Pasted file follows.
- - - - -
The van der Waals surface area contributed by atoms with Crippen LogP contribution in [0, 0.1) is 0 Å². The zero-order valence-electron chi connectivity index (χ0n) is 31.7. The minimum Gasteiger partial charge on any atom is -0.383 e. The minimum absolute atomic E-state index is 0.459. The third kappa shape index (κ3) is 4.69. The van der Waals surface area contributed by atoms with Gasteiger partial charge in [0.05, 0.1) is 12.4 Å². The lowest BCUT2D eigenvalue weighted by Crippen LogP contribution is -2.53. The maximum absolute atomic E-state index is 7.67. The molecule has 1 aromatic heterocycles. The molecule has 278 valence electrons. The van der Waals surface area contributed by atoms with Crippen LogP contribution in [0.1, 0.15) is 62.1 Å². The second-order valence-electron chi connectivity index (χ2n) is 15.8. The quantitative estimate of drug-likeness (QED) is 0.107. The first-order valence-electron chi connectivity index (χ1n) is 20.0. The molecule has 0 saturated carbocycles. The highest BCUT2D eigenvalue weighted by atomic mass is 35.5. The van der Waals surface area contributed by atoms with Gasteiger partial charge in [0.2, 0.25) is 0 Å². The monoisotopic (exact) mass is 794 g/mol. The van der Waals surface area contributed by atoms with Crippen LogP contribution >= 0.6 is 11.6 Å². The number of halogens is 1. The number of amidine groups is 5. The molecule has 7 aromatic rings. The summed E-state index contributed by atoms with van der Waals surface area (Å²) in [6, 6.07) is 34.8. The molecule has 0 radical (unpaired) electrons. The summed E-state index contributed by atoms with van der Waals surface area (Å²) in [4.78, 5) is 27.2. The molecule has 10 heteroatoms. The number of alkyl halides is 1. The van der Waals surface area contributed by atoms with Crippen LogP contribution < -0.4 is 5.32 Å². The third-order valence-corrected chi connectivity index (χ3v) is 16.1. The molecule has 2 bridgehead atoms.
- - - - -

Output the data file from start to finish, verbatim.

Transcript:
The van der Waals surface area contributed by atoms with Crippen LogP contribution in [0, 0.1) is 0 Å². The zero-order valence-electron chi connectivity index (χ0n) is 31.7. The minimum Gasteiger partial charge on any atom is -0.383 e. The minimum absolute atomic E-state index is 0.459. The third kappa shape index (κ3) is 4.69. The van der Waals surface area contributed by atoms with Gasteiger partial charge in [0.05, 0.1) is 12.4 Å². The lowest BCUT2D eigenvalue weighted by Crippen LogP contribution is -2.53. The maximum absolute atomic E-state index is 7.67. The molecule has 1 aromatic heterocycles. The molecule has 278 valence electrons. The van der Waals surface area contributed by atoms with Crippen LogP contribution in [0.1, 0.15) is 62.1 Å². The second-order valence-electron chi connectivity index (χ2n) is 15.8. The quantitative estimate of drug-likeness (QED) is 0.107. The first-order valence-electron chi connectivity index (χ1n) is 20.0. The molecule has 0 saturated carbocycles. The highest BCUT2D eigenvalue weighted by atomic mass is 35.5. The van der Waals surface area contributed by atoms with Gasteiger partial charge in [0.2, 0.25) is 0 Å². The monoisotopic (exact) mass is 794 g/mol. The van der Waals surface area contributed by atoms with Crippen LogP contribution >= 0.6 is 11.6 Å². The number of halogens is 1. The number of amidine groups is 5. The molecule has 7 aromatic rings. The summed E-state index contributed by atoms with van der Waals surface area (Å²) in [6, 6.07) is 34.8. The molecule has 0 radical (unpaired) electrons. The summed E-state index contributed by atoms with van der Waals surface area (Å²) in [4.78, 5) is 27.2. The molecule has 10 heteroatoms. The number of alkyl halides is 1. The van der Waals surface area contributed by atoms with Crippen LogP contribution < -0.4 is 5.32 Å². The third-order valence-corrected chi connectivity index (χ3v) is 16.1. The molecule has 2 bridgehead atoms.